With this easygoing temperament, Bedi has made great friends in stalwarts like Rajkumar, Sanjeev Kumar and Dharmendra. He recalls, “I have done some five films with Rajkumar and shared a great rapport with him. While working on the sets of Bulandi , I heard that my mother had passed away and I had to rush to Delhi for her last rites. The next day the producer was standing at my doorstep; he had come to take me back. With a heavy heart when I reached the sets, Rajkumar held my hand and took me for a long walk. He told me, ‘Once even I had to come for work when my brother died. If you hadn't come, the producer would suffermajor financial loss. We have to be professional actors and I am not responsible for calling you back.” With these words he put me in the right frame of mind.”

Bedi has consciously stayed away from daily soap operas on TV. He says, “I am the only actor who has been regular on television without daily soaps for over 27 years. I can't work in serials where I have to stand in a corner for ages and execute only one emotion,” he laughs.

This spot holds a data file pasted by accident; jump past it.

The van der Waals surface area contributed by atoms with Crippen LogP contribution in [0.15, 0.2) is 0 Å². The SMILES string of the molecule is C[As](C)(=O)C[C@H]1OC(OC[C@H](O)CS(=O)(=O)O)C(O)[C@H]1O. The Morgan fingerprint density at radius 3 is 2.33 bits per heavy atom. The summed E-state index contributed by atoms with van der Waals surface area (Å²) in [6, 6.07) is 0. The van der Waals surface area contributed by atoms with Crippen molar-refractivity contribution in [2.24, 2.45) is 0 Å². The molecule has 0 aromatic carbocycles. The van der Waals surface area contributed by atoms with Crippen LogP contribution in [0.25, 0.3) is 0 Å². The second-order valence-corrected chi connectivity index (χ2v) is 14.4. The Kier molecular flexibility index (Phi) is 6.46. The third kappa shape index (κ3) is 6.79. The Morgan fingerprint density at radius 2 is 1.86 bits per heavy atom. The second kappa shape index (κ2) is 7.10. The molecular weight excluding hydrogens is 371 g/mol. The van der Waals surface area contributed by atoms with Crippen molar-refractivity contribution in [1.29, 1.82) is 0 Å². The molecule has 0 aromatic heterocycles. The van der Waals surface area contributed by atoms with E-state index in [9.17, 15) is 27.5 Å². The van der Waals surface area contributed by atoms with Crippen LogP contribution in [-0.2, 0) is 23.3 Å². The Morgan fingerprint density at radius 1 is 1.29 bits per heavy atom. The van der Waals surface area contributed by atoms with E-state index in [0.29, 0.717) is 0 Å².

But doing comedy in Hindi films hasn't made him happy either. “If there are lesser comedians or fewer comedy roles, actors can't be blamed. It is the fault of filmmakers.” He feels comedy gets pushed to the background during scriptwriting. “Comedy is only added later to bring some laughs. It always gets step-brotherly treatment in films.”

That's why Bedi, a father of two children aged 23 and 19, has been active in theatre for several years. Few know that he is a poet too. And the poet in him sees the serious side of life. Sample this:

Tadbeer se zamane ki taqdeer ko badloon

Gar tera sath ho to tasveer ko badloon

Badal gaya zamana yar ab tu bhi to badal

Ya phir panditon or peer ko badloon?

What's more…

The Camp, releasing on June 4. He plays a driver-cum-cook-cum-caretaker of some 27 children who go on picnic and have an adventure

In the love triangle Prem Ka Game, he “double dates” his neighbour's wife

Works with IPTA, Mumbai

Guest lecturer at FTII

Soon opening his own acting school

Working in eight plays in Mumbai and Delhi